Using Python to calculate northern hemisphere’s surface land coverage

Yesterday during my lunch break I was rather bored; it is unseasonably cold for the fall, even in Calgary, and a bit foggy too.
For something to do I browsed the Earth Science beta on Stack Exchange looking for interesting questions (as an aside, I encourage readers to look at the unanswered questions).
There was one that piqued my curiosity, “In the northern hemisphere only, what percentage of the surface is land?”.
It occurred to me that I could get together an answer using an equal area projection map and a few lines of Python code; and indeed in 15 minutes I whipped-up this workflow:

  • Invert and import this B/W image of equal area projection (Peters) for the Northern hemisphere (land = white pixels).

Source of original image (full globe): Wikimedia Commons

  • Store the image as a Numpy array.
  • Calculate the total number of pixels in the image array (black + white).
  • Calculate the total number of white pixels (1s) by summing the entire array. Black pixels (0s) will not contribute.
  • Calculate percentage of white pixels.

The result I got is 40.44%. Here’s the code:

# import libraries
import numpy as np
from skimage import io
from matplotlib import pyplot as plt

# import image
url = ''
north_equal_area = io.imread(url, as_grey=True)

# check the image
fig = plt.figure(figsize=(20, 10))
ax = fig.add_subplot(1, 1, 1)
plt.imshow(north_equal_area, cmap = 'gray');

# Do the calculations
r, c = np.shape(north_equal_area)
sz =  r*c
s = np.sum(north_equal_area)
print(np.round(s/sz*100, decimals=2))
>>> 40.44

As suggested in a comment to my initial answer, I run the same Python script for the entire globe and got the expected 30% land coverage:

# import image 
url = ''
equal_area = io.imread(url1, as_grey=True)

# Do the calculations 
r1, c1= np.shape(equal_area)
sz1 =  r1*c1
s1 = np.sum(equal_area)
print(np.round(s1/sz1*100, decimals=2))
>>> 30.08


What is acquisition footprint noise in seismic data?

Acquisition footprint is a noise field that appears on 3D seismic amplitude slices or horizons as an interwoven linear crosshatching parallel to the source line and receiver line directions. It is for the most part an expression of inadequate acquisition geometry, resulting in insufficient sampling of the seismic wave field (aliasing) and irregularities in the offset and azimuth distribution, particularly in the cross line direction.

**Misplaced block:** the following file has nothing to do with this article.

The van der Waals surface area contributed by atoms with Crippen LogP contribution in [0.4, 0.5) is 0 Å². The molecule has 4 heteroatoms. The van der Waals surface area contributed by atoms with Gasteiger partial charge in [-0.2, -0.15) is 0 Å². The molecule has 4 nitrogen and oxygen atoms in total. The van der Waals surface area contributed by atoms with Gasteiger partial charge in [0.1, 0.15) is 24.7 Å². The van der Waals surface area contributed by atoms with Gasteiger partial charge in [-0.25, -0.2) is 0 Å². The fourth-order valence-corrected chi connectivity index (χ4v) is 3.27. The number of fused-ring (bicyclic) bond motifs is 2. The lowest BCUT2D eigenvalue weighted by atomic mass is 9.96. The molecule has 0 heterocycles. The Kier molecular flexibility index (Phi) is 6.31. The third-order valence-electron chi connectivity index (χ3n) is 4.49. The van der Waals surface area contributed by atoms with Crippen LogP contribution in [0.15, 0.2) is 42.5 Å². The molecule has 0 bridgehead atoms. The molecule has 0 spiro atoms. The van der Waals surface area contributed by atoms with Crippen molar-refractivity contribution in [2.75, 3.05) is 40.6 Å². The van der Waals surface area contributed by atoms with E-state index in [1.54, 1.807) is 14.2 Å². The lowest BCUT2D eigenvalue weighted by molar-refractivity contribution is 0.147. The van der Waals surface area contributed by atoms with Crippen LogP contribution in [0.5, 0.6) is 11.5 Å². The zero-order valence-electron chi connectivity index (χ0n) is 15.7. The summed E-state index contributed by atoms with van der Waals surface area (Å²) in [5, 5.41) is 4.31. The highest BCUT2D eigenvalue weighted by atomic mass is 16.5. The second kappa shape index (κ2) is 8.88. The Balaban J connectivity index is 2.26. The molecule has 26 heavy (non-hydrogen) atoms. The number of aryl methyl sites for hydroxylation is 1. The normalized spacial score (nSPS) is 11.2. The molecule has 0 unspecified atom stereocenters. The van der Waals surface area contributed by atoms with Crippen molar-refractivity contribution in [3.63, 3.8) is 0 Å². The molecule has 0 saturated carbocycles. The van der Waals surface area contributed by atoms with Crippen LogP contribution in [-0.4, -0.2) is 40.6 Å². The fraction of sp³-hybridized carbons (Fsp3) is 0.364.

Sometimes source-generated noise and incorrect processing (for example residual NMO due to erroneous velocity picks, incomplete migration, or other systematic errors) can accentuate the footprint.

This noise can interfere with the mapping of stratigraphic features and fault patterns, posing a challenge to seismic interpreters working in both exploration and development settings.

To demonstrate the relevance of the phenomenon I show below a gallery of examples from the literature of severe footprint in land data: an amplitude time slice (Figure 1a) and a vertical section (Figure 1b) from a Saudi Arabian case study, some seismic attributes (Figures 2, 3, 4, and 5), and also some modeled streamer data (Figure 6).

Bannagi combo

Figure 1. Amplitude time slice (top, time = 0.44 s) showing footprint in both inline and crossline direction, and amplitude section (bottom) highlighting the effect in the vertical direction. From Al-Bannagi et al. Copyrighted material.


Figure 2. Edge detection (Sobel filter) on the Penobscot 3D horizon (average time ~= 0.98 s) displaying N-S footprint. From Hall.


Figure 3. Edge detection (Sobel filter) on a shallow horizon (average time ~= 0.44 s)  from the F3 Netherlands 3D survey displaying E-W footprint.

Davogustto and Marfurt

Figure 4. Similarity attribute (top , time = 0.6 s), and most positive curvature (bottom, time = 1.3 s), both showing footprint. From Davogustto and Marfurt. Copyrighted material.


Figure 5. Amplitude time slice (top, time = 1.32 s) the corresponding  coherence section  (bottom) both showing footprint. From Chopra and Larsen. Copyrighted material.

Long et al

Figure 6. Acquisition footprint in the form of low fold striation due to dip streamer acquisition. From Long et al. Copyrighted material.

In my next post I will review (with more examples form literature) some strategies available to either prevent or minimize the footprint with better acquisition parameters and modeling of the stack response; I will also discuss some ways the footprint can be attenuated after the acquisition of the data (with bin regularization/interpolation, dip-steered median filters, and kx ky filters, from simple low-pass to more sophisticated ones) when the above mentioned strategies are not available, due to time/cost constraint or because the interpreter is working with legacy data.

In subsequent posts I will illustrate a workflow to model synthetic acquisition footprint using Python, and how to automatically remove it in the Fourier domain with frequency filters, and then how to remove it from real data.


Al-Bannagi et al. 2005 – Acquisition footprint suppression via the truncated SVD technique: Case studies from Saudi Arabia: The Leading Edge, SEG, 24, 832– 834.

Chopra and Larsen,  2000 – Acquisition Footprint, Its Detection and Removal: CSEG Recorder, 25 (8).

Davogusto and Martfurt, 2011 – Footprint Suppression Applied to Legacy Seismic Data Volumes: 31st Annual GCSSEPM Foundation Bob F Perkins Research Conference 2011.

F3 Netherlands open access 3D:  info on SEG Wiki

Hall, 2014 –  Sobel filtering horizons (open source Jupyter Notebook on GitHub).

Long et al., 2004 – On the issue of strike or dip streamer shooting for 3D multi-streamer acquisition: Exploration Geophysics, 35(2), 105-110.

Penobscot open access 3D:  info on SEG Wiki

A study of Ricker wavelets in MS Excel

There, I said it, and aloud: ‘EXCEL’!